Conversational AI can be defined as technology that enables humans to interact with applications in the same way they would engage with another human. This mainly involves the capacity to use natural language in a written or spoken conversation with an application.
The growth of conversational AI is accelerating—with Gartner predicting it to reduce labour costs by $80 billion in 2026, and with spending on conversational AI reaching $2 billion in 2022.
The early days of conversational AI
Early enterprise deployments of conversational AI were in the form of “chatbots”. These bots were designed to answer simple questions and very basic requests. They were mostly deployed within websites and applications, with mostly written interactions. Chatbots also facilitated limited voice interactions that required the user to ask a question in a specific way.
While these early chatbots served a purpose, they were restricted in their capacity to understand beyond simple dialogue or specific means of asking questions. They often provided constrained answers, which resulted in varied customer experiences—the simplest cases were resolved, while most interactions still required human involvement.
The new generation of conversational AI
Today’s bots can engage in a more open dialogue, allowing users to have “normal” conversations across all digital channels. Callers can now use their voice and engage in more natural conversations across comparatively complex cases, which is driving increasing automation levels and delivering contact centre productivity savings.
Conversational AI has progressed from being able to answer fairly simple FAQs to handling a broader range of general queries, and is now evolving into areas where digital assistants are “specialists” in particular areas such as Insurance, Banking, or Technical Support. These digital assistants have been built with a specific use case in mind, for example, an insurance claims digital assistant. The AI is pre-programmed with all the processes, terminology, and other elements required for an insurance claims agent and comes ready to deploy. In this example, call or workflows would be pre-designed to represent the flow of an insurance claim process, with the typical intents prebuilt, such as "lodging a claim", "understanding the claim process" and "where is my claim". They will also usually include the kind of utterances, or words spoken during a claims process. The benefit is the capacity for the digital assistance to be deployed faster, at a lower cost, and delivering superior service. In many ways it’s like employing an experienced worker versus someone new to insurance claims.
However, enterprise clients are starting to struggle with multiple, disparate chatbot solutions from various vendors deployed across their business. The move is towards a more holistic and unified approach across voice and digital channels, with conversational AI applications and services deployed and composed from a single platform across the various areas of the business. This would include internal applications such as HR, support desk, policy, and education, in addition to customer-facing sales and support services. The capacity for a single platform that delivers a consistent and managed experience across every channel is compelling, especially in enterprise and government.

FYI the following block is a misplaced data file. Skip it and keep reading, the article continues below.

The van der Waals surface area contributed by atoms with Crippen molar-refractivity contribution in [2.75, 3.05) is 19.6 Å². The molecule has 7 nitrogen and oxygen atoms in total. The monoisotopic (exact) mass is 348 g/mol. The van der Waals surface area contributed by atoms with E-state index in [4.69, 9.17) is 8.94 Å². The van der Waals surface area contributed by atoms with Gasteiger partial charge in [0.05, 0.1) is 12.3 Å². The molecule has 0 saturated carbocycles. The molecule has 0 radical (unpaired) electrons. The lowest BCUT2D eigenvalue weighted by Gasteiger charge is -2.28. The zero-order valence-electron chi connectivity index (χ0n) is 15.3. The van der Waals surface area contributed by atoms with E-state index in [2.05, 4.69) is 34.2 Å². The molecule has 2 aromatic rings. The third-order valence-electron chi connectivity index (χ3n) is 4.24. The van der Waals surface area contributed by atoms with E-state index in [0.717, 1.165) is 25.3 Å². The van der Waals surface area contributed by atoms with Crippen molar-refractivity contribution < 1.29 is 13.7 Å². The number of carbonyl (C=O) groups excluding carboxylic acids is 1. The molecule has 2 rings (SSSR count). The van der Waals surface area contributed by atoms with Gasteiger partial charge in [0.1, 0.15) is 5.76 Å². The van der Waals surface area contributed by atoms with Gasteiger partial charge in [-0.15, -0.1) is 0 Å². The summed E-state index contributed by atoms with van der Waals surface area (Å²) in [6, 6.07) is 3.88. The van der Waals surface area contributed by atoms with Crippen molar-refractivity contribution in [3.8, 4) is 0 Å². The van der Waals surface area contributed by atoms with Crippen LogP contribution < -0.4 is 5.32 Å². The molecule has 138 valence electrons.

Ensuring success with conversational AI
A primary factor in the increasing success of conversational AI is the ability to undertake complex calls and handle “intents” (the reason for the customer’s call, e.g., to obtain their bank balance) and “context switching” (where there’s a change in the conversation, e.g., the customer calls to renew their car insurance and then switches to questions about home insurance).
Critical factors that will determine a successful deployment of conversational AI include conversational design, integration to CRMs and data sources for personalisation, and understanding of the utterances or way questions may be asked by users.
Is conversational AI for you?
The business case for conversational AI remains to simplify engagement and reduce the cost to serve, while increasing customer and employee experience. Primary drivers of the business case are the challenge of recruiting and retaining people across the contact centre, the need to be accessible 24X7 across every channel, and the capacity to personalise at scale.
Within the contact centre environment, the capacity for calls to be automated using conversational AI not only drives significant cost savings, but delivers a no-wait experience for callers, while freeing up contact centre agents for higher value tasks or to engage with those who cannot self-service with automation.
Across digital channels, the benefits lie in being able to resolve complex requests from customers, resulting in a positive customer experience and ensuring and encouraging an ongoing digital relationship through the channel of the customer’s choice, while delivering cost savings to the organisation.
Conversational AI has come a long way, with advances in the technology making it difficult for many to determine whether they are engaging with a human or a machine. The emerging debate is one of ethics in AI, and this includes ensuring customers understand that they are not engaging with a human. This is indicative of the advanced nature of engagements capable and the very real potential of the platform to drive the $80 billion of cost savings by 2026, as forecasted by Gartner.